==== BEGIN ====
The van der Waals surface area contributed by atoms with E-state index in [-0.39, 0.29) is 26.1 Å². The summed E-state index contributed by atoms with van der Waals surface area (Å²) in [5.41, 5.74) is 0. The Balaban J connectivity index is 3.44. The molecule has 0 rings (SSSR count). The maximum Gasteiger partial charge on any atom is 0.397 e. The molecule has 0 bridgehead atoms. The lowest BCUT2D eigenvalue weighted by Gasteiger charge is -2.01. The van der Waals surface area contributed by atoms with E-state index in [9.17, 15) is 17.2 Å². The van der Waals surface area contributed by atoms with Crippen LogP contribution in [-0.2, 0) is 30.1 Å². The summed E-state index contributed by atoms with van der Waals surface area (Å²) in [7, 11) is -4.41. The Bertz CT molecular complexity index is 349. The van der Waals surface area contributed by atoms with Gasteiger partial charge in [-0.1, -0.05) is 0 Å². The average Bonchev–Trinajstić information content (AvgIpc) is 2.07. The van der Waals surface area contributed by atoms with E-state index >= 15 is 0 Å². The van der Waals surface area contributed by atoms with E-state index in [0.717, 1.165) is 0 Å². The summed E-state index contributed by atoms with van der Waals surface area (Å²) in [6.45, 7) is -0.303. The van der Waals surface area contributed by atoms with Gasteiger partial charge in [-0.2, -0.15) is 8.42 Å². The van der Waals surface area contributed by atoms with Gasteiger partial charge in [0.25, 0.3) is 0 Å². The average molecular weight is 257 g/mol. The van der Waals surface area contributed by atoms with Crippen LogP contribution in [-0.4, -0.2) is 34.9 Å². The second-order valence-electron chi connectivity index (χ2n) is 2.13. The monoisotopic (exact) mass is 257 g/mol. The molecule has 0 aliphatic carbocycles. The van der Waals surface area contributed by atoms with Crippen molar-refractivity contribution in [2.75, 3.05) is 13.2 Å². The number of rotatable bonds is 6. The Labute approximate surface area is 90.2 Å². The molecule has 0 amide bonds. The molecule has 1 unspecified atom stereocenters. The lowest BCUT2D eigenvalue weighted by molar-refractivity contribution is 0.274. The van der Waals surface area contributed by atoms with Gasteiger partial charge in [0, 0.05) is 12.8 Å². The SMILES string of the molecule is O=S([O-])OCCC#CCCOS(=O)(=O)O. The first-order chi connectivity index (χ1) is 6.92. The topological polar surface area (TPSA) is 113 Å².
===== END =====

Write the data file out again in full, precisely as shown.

The van der Waals surface area contributed by atoms with E-state index in [-0.39, 0.29) is 26.1 Å². The summed E-state index contributed by atoms with van der Waals surface area (Å²) in [5.41, 5.74) is 0. The Balaban J connectivity index is 3.44. The molecule has 0 rings (SSSR count). The maximum Gasteiger partial charge on any atom is 0.397 e. The molecule has 0 bridgehead atoms. The lowest BCUT2D eigenvalue weighted by Gasteiger charge is -2.01. The van der Waals surface area contributed by atoms with E-state index in [9.17, 15) is 17.2 Å². The van der Waals surface area contributed by atoms with Crippen LogP contribution in [-0.2, 0) is 30.1 Å². The summed E-state index contributed by atoms with van der Waals surface area (Å²) in [7, 11) is -4.41. The Bertz CT molecular complexity index is 349. The van der Waals surface area contributed by atoms with Gasteiger partial charge in [-0.1, -0.05) is 0 Å². The average Bonchev–Trinajstić information content (AvgIpc) is 2.07. The van der Waals surface area contributed by atoms with E-state index >= 15 is 0 Å². The van der Waals surface area contributed by atoms with E-state index in [0.717, 1.165) is 0 Å². The summed E-state index contributed by atoms with van der Waals surface area (Å²) in [6.45, 7) is -0.303. The van der Waals surface area contributed by atoms with Gasteiger partial charge in [-0.2, -0.15) is 8.42 Å². The van der Waals surface area contributed by atoms with Gasteiger partial charge in [0.25, 0.3) is 0 Å². The average molecular weight is 257 g/mol. The van der Waals surface area contributed by atoms with Crippen LogP contribution in [-0.4, -0.2) is 34.9 Å². The second-order valence-electron chi connectivity index (χ2n) is 2.13. The monoisotopic (exact) mass is 257 g/mol. The molecule has 0 aliphatic carbocycles. The van der Waals surface area contributed by atoms with Crippen molar-refractivity contribution in [2.75, 3.05) is 13.2 Å². The number of rotatable bonds is 6. The Labute approximate surface area is 90.2 Å². The molecule has 0 amide bonds. The molecule has 1 unspecified atom stereocenters. The lowest BCUT2D eigenvalue weighted by molar-refractivity contribution is 0.274. The van der Waals surface area contributed by atoms with Gasteiger partial charge in [0, 0.05) is 12.8 Å². The SMILES string of the molecule is O=S([O-])OCCC#CCCOS(=O)(=O)O. The first-order chi connectivity index (χ1) is 6.92. The topological polar surface area (TPSA) is 113 Å².